Freedom of the Press: U.S. Plummets to # 47 in the World in 2011

Press Freedom Index 2011-2012 – Reporters Without Borders.

During the course of the repression of the Occupy movement in many American cities, police forces made a conscious attempt to restrict press coverage of events. As a result, in the Press Freedom ranking done annually by RWB, the United States moved from position 20 in 2010 to position 47 at the end of 2011.

But don’t blame the average cop on the streets. The fault here resides with the political authorities who set policy, sometimes explicitly, sometimes implicitly. NYC mayor Bloomberg is a typical example. When a political leader set the rules of engagement clearly and concisely, law enforcement follows those rules. But ambiguous leadership sends confusing signals to the men on the ground and then instincts take over.

Press Freedom Index: Occupy Wall Street Journalist Arrests Cost U.S. Dearly In Latest Survey.

One link in this article – meet with journalists – points out at the cumbersome process for getting press credentials from the NYPD. The reporter describes it as Kafkaesque – a sort of senseless catch-22 maze.  We also read of some newspapers self-censoring with both the N.Y. Post and Daily News praising the NYPD treatment of the Occupy protesters while their own reporters were arrested and mistreated.

When we have a press freedom ranking lower than Namibia, El Salvador, and Mali, and then we add NDAA section 1021, and SOPA/PIPA, it all  indicates that that there is an ever increasing disregard for the Bill of  Rights among some of the power elite.

Frommer’s Bashes Port Authority of NY and NJ

Newark Airport Terminal B – The 10 Worst Airport Terminals Slideshow at Frommer’s.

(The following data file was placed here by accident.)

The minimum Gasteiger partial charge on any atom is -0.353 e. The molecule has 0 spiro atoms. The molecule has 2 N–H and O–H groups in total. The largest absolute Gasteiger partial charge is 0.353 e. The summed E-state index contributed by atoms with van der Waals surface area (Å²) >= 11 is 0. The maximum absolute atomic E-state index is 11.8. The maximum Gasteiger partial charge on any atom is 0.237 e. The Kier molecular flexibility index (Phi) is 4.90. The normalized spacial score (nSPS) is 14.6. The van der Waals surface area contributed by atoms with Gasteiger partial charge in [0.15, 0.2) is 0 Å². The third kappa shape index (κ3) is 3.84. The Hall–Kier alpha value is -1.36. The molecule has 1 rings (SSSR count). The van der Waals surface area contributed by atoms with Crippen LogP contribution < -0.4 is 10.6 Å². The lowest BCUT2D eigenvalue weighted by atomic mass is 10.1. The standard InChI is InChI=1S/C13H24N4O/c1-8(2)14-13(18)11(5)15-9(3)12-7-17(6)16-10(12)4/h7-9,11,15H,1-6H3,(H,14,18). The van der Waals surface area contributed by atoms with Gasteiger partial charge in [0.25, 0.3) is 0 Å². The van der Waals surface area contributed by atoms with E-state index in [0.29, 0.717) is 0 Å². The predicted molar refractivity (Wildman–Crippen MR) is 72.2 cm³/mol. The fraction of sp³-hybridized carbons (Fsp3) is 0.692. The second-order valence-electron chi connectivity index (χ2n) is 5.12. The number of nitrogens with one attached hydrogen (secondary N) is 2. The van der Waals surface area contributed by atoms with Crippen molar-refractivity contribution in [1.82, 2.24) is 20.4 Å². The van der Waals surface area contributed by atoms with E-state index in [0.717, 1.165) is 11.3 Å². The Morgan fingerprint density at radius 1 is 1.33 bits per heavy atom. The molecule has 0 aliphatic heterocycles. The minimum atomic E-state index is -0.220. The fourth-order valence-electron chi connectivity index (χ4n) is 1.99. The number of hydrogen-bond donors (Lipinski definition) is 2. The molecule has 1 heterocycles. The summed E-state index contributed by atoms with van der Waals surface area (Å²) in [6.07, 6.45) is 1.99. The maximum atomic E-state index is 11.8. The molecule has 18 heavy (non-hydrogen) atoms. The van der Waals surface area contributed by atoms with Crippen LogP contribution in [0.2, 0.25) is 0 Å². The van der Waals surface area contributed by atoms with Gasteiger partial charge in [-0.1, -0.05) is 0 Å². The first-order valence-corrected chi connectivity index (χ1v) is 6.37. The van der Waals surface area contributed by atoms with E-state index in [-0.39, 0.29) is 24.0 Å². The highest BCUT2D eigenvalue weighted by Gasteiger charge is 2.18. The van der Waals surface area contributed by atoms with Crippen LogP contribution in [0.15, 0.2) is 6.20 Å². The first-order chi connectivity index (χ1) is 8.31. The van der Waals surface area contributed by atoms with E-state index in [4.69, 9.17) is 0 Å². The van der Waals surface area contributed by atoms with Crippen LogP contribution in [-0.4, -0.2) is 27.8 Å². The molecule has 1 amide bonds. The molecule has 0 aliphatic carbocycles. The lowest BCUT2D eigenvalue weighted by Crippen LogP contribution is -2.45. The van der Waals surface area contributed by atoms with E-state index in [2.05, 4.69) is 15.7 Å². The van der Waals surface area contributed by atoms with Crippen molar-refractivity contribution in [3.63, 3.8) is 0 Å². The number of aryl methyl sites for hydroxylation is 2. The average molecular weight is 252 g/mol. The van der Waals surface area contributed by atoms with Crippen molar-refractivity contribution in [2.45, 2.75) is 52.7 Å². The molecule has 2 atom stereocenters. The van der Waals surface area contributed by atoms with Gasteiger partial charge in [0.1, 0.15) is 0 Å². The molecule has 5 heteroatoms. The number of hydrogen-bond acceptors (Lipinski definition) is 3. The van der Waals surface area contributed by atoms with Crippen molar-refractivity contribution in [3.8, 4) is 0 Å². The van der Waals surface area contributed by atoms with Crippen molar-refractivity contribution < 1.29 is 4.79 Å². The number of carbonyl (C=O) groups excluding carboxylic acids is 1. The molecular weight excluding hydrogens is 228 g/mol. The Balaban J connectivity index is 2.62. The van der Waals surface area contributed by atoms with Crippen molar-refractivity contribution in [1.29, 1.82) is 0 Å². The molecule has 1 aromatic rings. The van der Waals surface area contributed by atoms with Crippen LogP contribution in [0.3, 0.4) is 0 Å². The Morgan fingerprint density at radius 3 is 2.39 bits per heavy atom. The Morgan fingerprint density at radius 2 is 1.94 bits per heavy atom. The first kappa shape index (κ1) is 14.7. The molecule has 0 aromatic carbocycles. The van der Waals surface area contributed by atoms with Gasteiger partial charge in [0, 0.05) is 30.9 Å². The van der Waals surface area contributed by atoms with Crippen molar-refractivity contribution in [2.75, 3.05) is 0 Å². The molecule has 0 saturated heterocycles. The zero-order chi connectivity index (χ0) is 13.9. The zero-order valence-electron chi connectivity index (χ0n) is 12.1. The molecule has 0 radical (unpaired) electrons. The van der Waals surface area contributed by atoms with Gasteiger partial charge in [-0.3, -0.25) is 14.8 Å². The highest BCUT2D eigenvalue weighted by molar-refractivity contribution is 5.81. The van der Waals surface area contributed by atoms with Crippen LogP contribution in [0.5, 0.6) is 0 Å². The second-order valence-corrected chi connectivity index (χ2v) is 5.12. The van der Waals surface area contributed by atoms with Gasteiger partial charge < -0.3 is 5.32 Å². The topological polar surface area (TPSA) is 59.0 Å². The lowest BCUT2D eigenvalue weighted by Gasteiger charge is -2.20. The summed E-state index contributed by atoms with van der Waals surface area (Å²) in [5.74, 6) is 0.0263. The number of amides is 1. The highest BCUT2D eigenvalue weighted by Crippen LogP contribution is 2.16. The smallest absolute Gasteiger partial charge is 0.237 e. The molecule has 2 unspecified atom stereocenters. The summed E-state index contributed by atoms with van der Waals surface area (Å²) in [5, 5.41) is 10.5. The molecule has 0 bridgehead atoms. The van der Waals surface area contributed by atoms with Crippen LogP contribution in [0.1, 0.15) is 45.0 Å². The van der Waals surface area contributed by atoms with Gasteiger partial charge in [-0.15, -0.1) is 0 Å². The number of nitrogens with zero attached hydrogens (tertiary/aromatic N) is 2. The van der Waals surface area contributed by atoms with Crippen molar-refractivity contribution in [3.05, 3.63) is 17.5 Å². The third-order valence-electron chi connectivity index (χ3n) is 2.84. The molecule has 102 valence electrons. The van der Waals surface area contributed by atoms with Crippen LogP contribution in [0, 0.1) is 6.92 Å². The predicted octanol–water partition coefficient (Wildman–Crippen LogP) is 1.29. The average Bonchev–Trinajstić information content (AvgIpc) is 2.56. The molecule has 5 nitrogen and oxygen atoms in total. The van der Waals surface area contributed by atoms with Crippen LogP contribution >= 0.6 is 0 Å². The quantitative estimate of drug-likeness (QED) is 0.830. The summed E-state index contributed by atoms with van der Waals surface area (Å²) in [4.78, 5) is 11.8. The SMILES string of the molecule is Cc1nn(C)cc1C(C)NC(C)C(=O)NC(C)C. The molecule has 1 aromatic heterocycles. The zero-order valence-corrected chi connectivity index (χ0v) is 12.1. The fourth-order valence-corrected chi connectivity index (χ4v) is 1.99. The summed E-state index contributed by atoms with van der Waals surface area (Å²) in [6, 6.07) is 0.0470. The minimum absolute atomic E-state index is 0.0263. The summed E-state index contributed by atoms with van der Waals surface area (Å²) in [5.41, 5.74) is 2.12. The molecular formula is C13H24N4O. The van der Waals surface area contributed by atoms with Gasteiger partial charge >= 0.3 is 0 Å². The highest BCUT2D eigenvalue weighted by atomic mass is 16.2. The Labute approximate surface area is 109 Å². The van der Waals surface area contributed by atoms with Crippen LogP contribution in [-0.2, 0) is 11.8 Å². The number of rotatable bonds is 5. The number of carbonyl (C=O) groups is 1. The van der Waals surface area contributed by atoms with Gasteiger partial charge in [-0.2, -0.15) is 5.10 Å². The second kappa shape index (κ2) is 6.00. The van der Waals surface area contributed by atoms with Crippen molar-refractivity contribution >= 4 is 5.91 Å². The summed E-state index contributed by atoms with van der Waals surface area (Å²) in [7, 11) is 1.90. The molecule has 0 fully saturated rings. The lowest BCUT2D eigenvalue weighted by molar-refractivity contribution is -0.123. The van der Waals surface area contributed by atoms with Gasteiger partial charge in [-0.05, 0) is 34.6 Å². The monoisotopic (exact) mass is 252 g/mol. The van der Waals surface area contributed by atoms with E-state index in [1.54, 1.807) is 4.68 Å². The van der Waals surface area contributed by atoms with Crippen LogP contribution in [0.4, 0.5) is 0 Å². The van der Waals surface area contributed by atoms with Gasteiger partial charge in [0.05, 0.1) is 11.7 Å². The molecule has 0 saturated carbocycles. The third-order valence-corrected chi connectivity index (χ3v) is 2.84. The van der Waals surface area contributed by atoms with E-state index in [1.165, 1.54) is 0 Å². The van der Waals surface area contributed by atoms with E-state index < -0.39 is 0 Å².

” All three major New York City airports are on this list, in large part because they’re run by the Port Authority of New York and New Jersey, a hideously mismanaged money sink that does a poor job of responding to air travelers’ needs.”

That is Frommer’s speaking – the famous travel guide – not me.

Of the 3, Newark is the worst. Of course the two complicit governments, NY and NJ, have a lot to answer for.

30,000 OWS Protesters in NYC Yesterday,

November 17: Historic Day of Action for the 99% |

Despite some missteps in tactics – like the static occupation of a park – the movement represents the loudest expression of some of the problems we face in America.

Some concrete demands are in order though, such as the overruling of that toxic decision of the U.S. Supreme Court “Citizens United VS FEC”. The OWS movement would be well served if it started, right at this point, a push toward an amendment to the constitution of the United States restricting donations to individuals, defining individuals as living beings, and establishing some limit to political contributions.

I believe such a call would resonate widely and no time is too soon to start because passing such an amendment is a long process.

For the people of the United States, I can not think of a more significant reform than dismissing that fateful Supreme Court decision.

500 Wall Street protesters arrested at Brooklyn Bridge

Police: Hundreds of Wall Street protesters arrested at Brooklyn Bridge –

This was a peaceful demonstration and the actions of the NYPD are not much different from the first stages in the protests in Tunis or Cairo. The remarks of mayor Bloomberg two weeks ago “People can protest here because this is New York” were hollow words.

The question is when will the NYPD use lethal violence against the protesters?

As it appears in the photo, it is the higher officers of the NYPD again taking the lead in the repression. Rank and file of the NYPD, also younger, may be more sympathetic toward the protesters.

Shame on the Bloomberg administration for allowing this to happen. This repression will only feed the anger.

BBC photos of the confrontation of the bridge: